LONDON -- He has a massive, domed forehead, an immense head with a beard that rolls down the cheeks in waves like lava on the sides of a hot mountain. It is a commanding face, with its fierce eyes, eyes full of concentrated vitality which even now promise the world a lot of trouble.
The experiment of communism has failed on every side. Yet people still come in undiminished numbers into the tangled winter garden of Highgate Cemetery in north London to stand before the tomb of its instigator, Karl Marx.
Some come to meditate. Some are pilgrims. Many are just curious to see this extraordinary bronze statue, by sculptor Laurance Bradshaw, of the man who vowed to change the world -- and did, if not for the better.
The face is darkened by the mist and drizzle. It glowers within an arabesque of young ash trees. Ivy engulfs a tumble of lesser graves behind his larger, blockier tomb, which also holds his wife, Jenny, one of his sons, Harry, and his family's housekeeper, Helena Demuth.
There are six floral tributes at the foot of the granite plinth, a few more than usual, according to Jean Pateman, chairwoman of Friends of Highgate Cemetery, the volunteers who take care of this strange place full of dead eminent Victorians.
"The number of official delegations and formal parties has fallen off," she says. "But for the people in London who come individually we have not detected any diminution in public interest."
She produces a visitors book full of signatures and inscriptions in a variety of languages. There are a lot in Chinese. They still come in official parties.
There is the signature of Yusuf Dadoo, the founder of the South African Communist Party. His was the ultimate loyalty. He returned to Highgate to occupy a plot of his own across the path from the grumpy, carbuncular godfather of all socialist revolutionaries.
So the faithful still come despite what appears to be a worldwide repudiation of Marx's ideas. What do they think of this? What do they think of the disintegration of the Soviet Union, the first great country ever based on Marxist principles? Possibly the last.
"It has had an obvious effect on me," David Harvey, an Oxford don, a geographer and a Marxist, said. "Politically it was liberating, in that it eliminated the worst aspects of Stalinism. On the other side it was very negative for I see this disintegrating PTC into many nationalisms. What is going on there is deeply worrying."
He adds, "But intellectually, it [the turmoil in the former Soviet Union] hasn't affected my interpretive stance at all. It hasn't been dented one jot."
Dr. Harvey has written many interpretive books about the world's leading philosopher of the left. He teaches geography (mainly urban development) at St. Peter's College, and a course in Marx's "Capital" both at Oxford and at Johns Hopkins University.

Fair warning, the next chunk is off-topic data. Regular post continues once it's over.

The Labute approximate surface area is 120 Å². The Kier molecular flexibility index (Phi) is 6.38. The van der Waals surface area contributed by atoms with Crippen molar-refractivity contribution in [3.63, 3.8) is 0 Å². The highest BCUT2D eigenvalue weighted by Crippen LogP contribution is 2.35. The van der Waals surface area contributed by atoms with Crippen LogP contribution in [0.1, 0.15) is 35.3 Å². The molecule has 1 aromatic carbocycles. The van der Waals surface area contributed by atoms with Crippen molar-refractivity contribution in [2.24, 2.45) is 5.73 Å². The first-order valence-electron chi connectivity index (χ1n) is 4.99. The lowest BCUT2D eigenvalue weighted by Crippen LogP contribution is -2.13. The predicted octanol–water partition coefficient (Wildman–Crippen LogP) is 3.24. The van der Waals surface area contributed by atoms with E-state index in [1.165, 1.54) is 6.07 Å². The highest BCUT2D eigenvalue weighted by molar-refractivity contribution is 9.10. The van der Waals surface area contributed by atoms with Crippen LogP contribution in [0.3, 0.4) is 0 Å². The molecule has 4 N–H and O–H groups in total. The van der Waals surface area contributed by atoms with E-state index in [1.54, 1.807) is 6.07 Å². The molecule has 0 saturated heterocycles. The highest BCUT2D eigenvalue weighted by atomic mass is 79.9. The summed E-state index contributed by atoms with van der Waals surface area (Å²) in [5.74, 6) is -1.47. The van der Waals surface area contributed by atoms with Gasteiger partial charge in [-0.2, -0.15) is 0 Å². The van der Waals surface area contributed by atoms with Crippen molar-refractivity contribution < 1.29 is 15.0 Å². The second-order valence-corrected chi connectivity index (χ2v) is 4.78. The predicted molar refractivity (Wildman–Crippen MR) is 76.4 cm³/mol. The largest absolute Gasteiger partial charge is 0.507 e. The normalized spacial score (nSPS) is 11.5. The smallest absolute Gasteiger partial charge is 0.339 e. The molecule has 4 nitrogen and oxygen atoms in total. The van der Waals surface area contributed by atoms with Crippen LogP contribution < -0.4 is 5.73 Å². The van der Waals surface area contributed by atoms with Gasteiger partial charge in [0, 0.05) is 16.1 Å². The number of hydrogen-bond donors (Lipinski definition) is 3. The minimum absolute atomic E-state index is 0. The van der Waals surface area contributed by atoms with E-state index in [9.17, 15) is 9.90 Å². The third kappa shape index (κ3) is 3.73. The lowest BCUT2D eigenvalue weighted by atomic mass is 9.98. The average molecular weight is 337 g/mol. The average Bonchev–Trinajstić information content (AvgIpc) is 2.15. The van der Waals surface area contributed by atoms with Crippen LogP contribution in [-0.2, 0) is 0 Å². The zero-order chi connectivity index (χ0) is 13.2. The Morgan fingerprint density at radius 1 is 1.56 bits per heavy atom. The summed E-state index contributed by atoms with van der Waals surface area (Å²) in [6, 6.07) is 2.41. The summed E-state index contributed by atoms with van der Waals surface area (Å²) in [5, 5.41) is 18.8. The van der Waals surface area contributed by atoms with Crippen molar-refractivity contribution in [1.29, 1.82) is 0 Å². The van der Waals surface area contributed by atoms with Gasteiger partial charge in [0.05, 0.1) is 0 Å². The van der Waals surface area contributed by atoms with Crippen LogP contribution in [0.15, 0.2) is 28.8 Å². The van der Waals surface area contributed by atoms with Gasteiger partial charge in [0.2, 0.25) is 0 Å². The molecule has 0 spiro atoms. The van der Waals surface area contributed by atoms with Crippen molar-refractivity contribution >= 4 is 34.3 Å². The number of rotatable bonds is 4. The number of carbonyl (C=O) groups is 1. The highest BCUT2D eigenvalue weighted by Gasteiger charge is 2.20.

The turn in world events has diminished neither the number of his students, nor, he says, their enthusiasm.
"They don't come at it with the attitudes they had in the past, eager to embrace it, or with hostility. It [Marxism] has lost the status of the big ogre, the bogey man. People are starting to see it as a good critique of capitalism."
The question now, he says, is to try to identify an alternative to capitalism. "Marxism is a deep and rich system, and it might give us an idea of what lay ahead."
Anthony Chater, another man whose career is guided by Marxist ideas, says that what happened to the Soviet Union is unlikely to diminish the reputation, such as it is, of the man interred in Highgate Cemetery.
Mr. Chater is the editor of the Morning Star, a left-wing newspaper similar to the old Daily Worker. It circulates about 9,000 copies a day in Britain.
Marx, he believes, was not an ideologue whose ideas could so easily be diminished by the events in question. "Marx was a scientist," he said. "He examined what was happening in society. He collected the facts. He drew conclusions from that.
"In the main what Marx said has been borne out by what has happened."
Marx identified the existence of the class struggle, Mr. Chater said. "He described how capitalism works, the centralization and concentration of capital."
Mr. Chater believes that the class struggle is still being waged in Britain, though with lower intensity. "It shows itself in things like the working class resistance to the poll tax [tried and abandoned by a Conservative government]," he said.
He also believes, along with Dr. Harvey, that what happened in the Soviet Union was not entirely bad for Marxists.
"The dogmatism associated with the Soviet Union has gone, and dogmatism is the enemy of science," he said. "We consider what happened there happened because the socialist ideal was distorted, because it was put into an authoritarian straitjacket.
"We were hoping [former Soviet President Mikhail S.] Gorbachev with perestroika [restructuring] would overcome it. Our hopes obviously weren't realized. It is a defeat, and a defeat is never welcome."
The foliage in Highgate Cemetery is dense and robust. It engulfs entire tombs, here and there envelops the statuary of grief.
When Karl Marx died in March 1883, only 11 people came to his funeral. A year later, on the anniversary of his death, thousands marched to Highgate Cemetery. They have been coming ever since.
Marx is clearly the star attraction in this Victorian Valhalla, and one gets the impression that Mrs. Pateman would be happy if more people came because this is where the scientist Michael Faraday is interred, or to visit the tomb of the novelist George Eliot.
Marx was not English, but he tried to be. He applied for citizenship, but was refused as "a notorious German agitator."